FAQs about Locking In Your Mortgage Rate
August 21st, 2013
August 21st, 2013
If you’re in the process of purchasing a home, you have the option of locking in your interest rate with your mortgage lender. But, first, you may have several questions about the mortgage rate lock-in process. Here are some answers to common questions about locking in interest rates.
What is a mortgage rate lock?
When your mortgage lender agrees to give you a rate lock, they’re promising that they’ll provide you with a mortgage at a particular rate that won’t go up or down for a specific time period at a specific price. For example, if you lock in your rate at 3.5% for a 15-year mortgage, you’ll only have to pay 3.5% interest on your mortgage even if interest rates go up before you finalize your loan.
Why would I want to lock in my rate?
The reason you may want to lock in your interest rate is simple – mortgage interest rates are constantly fluctuating; and you don’t want the rates to go up between the time you start looking for a house and when you finally close. By locking in your rate, you can potentially save money on your monthly mortgage payments.
How do I lock in my mortgage rate?
Talk to your lender and tell them you want to lock in your rate. Your lender will create an agreement for you to sign.
When should I lock in my mortgage rate?
The earliest you can lock in a rate is after your initial loan approval. However, most homebuyers wait to lock in their rate until after they’ve signed an agreement to purchase a specific home.
How many days should I lock my rate in?
Typically, most lenders offer mortgage rate locks for 30, 45, 60 or 90 days. The amount of time you choose is completely up to you. Talk with your lender to determine if the amount of time that you’re locking in your rate will be enough time for the lender to process the loan. To protect yourself, you can ask your lender to lock in your rate for as long as possible to cover any possible delays in processing. Because once the time period is over, you’re no longer guaranteed the interest rate you locked in – unless your lender agrees to an extension.
What does it cost to lock in my rate?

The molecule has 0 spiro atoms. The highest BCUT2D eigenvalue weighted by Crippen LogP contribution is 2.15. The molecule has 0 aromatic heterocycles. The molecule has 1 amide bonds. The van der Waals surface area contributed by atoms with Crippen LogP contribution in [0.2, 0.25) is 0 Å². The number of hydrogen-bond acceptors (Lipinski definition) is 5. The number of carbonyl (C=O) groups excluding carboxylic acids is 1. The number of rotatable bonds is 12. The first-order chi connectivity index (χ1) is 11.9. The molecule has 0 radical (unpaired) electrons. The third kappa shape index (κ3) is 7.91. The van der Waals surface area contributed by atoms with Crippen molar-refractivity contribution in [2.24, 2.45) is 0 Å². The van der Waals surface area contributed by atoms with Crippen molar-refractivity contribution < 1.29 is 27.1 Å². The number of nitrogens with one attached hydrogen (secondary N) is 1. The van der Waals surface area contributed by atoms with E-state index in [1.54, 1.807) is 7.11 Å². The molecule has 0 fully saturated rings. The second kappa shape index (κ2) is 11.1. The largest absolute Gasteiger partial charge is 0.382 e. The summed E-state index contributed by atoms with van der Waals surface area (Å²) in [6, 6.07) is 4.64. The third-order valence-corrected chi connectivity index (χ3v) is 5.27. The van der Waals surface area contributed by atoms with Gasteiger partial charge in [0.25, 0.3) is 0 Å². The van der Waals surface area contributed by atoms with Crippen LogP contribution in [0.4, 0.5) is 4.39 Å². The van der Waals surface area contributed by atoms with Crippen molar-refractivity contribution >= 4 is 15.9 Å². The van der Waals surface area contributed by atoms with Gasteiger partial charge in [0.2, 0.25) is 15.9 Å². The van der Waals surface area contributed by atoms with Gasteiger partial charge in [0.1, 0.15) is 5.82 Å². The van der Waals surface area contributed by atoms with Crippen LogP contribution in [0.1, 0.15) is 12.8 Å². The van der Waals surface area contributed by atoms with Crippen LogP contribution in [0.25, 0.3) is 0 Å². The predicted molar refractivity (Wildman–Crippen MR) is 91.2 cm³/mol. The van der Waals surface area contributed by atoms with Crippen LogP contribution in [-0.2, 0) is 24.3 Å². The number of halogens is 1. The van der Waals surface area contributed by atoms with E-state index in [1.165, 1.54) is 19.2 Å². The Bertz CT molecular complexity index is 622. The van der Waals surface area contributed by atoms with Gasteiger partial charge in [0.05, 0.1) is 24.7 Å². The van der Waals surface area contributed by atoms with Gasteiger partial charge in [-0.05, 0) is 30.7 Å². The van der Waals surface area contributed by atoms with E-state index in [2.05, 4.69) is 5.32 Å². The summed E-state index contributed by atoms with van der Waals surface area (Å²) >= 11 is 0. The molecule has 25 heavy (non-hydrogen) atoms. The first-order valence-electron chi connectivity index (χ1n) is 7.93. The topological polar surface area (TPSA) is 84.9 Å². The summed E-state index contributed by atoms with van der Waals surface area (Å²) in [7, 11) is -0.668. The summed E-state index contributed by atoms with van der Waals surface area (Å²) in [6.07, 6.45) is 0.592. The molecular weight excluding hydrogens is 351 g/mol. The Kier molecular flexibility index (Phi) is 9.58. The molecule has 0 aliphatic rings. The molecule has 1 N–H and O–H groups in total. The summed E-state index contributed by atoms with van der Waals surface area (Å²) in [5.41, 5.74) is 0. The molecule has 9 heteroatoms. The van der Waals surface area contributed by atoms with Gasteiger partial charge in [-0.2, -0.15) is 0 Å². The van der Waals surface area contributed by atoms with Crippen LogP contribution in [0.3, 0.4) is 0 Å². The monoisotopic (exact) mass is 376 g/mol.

Rate locks may or may not cost money. Some lenders charge a flat fee or “point” for locking in your rate. A point usually equals 1% of the total mortgage amount. Short-term rate locks (30 – 60 days) may be free or cost a few hundred dollars. Longer term rate locks can cost more. Talk to your lender to find out the differences in cost and rates for different duration periods to help you determine the best lock-in time period for your situation. Points can be prepaid at the time of closing or added to the interest rate that you lock in.
What happens if interest rates go up or down after I lock in my rate?
If interest rates go up, it won’t matter since you’ll still pay the lower rate that you locked in. However, if interest rates go down, you’re not going to be able to take advantage of a lower rate. You’ll still have to pay the rate you locked in. However, there are two exceptions to this rule:
1. If you have a “float down” provision in your rate lock agreement, which states you can take advantage of lower interest rates if they drop during your rate lock period, then you can get a lower interest rate. But this provision will cost you money to include in your agreement.
2. If your lender agrees to let you rewrite your rate lock agreement to reflect the lower rate, but you’ll have to pay more for this option, too.
Buying a home can be stressful, so by locking in your interest rate, you can take some of the worry out of the process.
Talk to the senior mortgage specialists at Grandview Lending to find out what mortgage options are best for your particular situation. If you have questions about locking in your mortgage rate, let them know. They’ll be happy to answer your questions and work with you to help lock in your rate.
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